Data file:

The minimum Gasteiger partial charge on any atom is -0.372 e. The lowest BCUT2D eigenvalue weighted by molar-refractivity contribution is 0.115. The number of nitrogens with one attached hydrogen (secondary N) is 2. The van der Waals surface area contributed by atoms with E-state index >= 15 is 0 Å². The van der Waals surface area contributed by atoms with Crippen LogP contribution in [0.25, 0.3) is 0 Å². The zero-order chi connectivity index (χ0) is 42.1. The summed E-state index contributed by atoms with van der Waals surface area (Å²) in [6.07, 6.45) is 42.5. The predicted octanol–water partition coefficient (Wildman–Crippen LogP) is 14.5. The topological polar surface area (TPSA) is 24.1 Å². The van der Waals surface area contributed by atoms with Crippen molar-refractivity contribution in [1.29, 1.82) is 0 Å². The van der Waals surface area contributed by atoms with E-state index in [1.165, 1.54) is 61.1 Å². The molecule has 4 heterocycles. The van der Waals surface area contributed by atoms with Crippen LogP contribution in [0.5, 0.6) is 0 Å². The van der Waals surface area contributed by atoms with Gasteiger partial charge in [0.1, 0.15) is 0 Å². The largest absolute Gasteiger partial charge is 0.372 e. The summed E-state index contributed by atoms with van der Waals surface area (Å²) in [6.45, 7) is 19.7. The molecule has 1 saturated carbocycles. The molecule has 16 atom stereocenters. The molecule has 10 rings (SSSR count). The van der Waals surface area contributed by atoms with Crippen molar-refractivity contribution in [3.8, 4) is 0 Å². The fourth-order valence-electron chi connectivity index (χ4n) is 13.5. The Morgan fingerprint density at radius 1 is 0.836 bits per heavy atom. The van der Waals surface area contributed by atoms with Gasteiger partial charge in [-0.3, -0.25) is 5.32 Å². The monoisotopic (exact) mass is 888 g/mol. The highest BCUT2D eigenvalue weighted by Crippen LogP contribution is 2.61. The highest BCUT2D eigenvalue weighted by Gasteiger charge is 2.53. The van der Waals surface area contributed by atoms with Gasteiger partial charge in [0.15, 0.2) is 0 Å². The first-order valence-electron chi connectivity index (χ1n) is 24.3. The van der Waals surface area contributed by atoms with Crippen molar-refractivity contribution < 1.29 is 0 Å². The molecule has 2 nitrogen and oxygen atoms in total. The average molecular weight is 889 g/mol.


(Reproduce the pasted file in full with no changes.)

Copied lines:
The minimum Gasteiger partial charge on any atom is -0.372 e. The lowest BCUT2D eigenvalue weighted by molar-refractivity contribution is 0.115. The number of nitrogens with one attached hydrogen (secondary N) is 2. The van der Waals surface area contributed by atoms with E-state index >= 15 is 0 Å². The van der Waals surface area contributed by atoms with Crippen LogP contribution in [0.25, 0.3) is 0 Å². The zero-order chi connectivity index (χ0) is 42.1. The summed E-state index contributed by atoms with van der Waals surface area (Å²) in [6.07, 6.45) is 42.5. The predicted octanol–water partition coefficient (Wildman–Crippen LogP) is 14.5. The topological polar surface area (TPSA) is 24.1 Å². The van der Waals surface area contributed by atoms with Crippen molar-refractivity contribution in [1.29, 1.82) is 0 Å². The van der Waals surface area contributed by atoms with E-state index in [1.165, 1.54) is 61.1 Å². The molecule has 4 heterocycles. The van der Waals surface area contributed by atoms with Crippen LogP contribution in [0.5, 0.6) is 0 Å². The van der Waals surface area contributed by atoms with Gasteiger partial charge in [0.1, 0.15) is 0 Å². The largest absolute Gasteiger partial charge is 0.372 e. The summed E-state index contributed by atoms with van der Waals surface area (Å²) in [6.45, 7) is 19.7. The molecule has 1 saturated carbocycles. The molecule has 16 atom stereocenters. The molecule has 10 rings (SSSR count). The van der Waals surface area contributed by atoms with Crippen molar-refractivity contribution in [3.8, 4) is 0 Å². The fourth-order valence-electron chi connectivity index (χ4n) is 13.5. The Morgan fingerprint density at radius 1 is 0.836 bits per heavy atom. The van der Waals surface area contributed by atoms with Gasteiger partial charge in [-0.3, -0.25) is 5.32 Å². The monoisotopic (exact) mass is 888 g/mol. The highest BCUT2D eigenvalue weighted by Crippen LogP contribution is 2.61. The highest BCUT2D eigenvalue weighted by Gasteiger charge is 2.53. The van der Waals surface area contributed by atoms with Gasteiger partial charge in [0.15, 0.2) is 0 Å². The first-order valence-electron chi connectivity index (χ1n) is 24.3. The van der Waals surface area contributed by atoms with Crippen molar-refractivity contribution < 1.29 is 0 Å². The molecule has 2 nitrogen and oxygen atoms in total. The average molecular weight is 889 g/mol.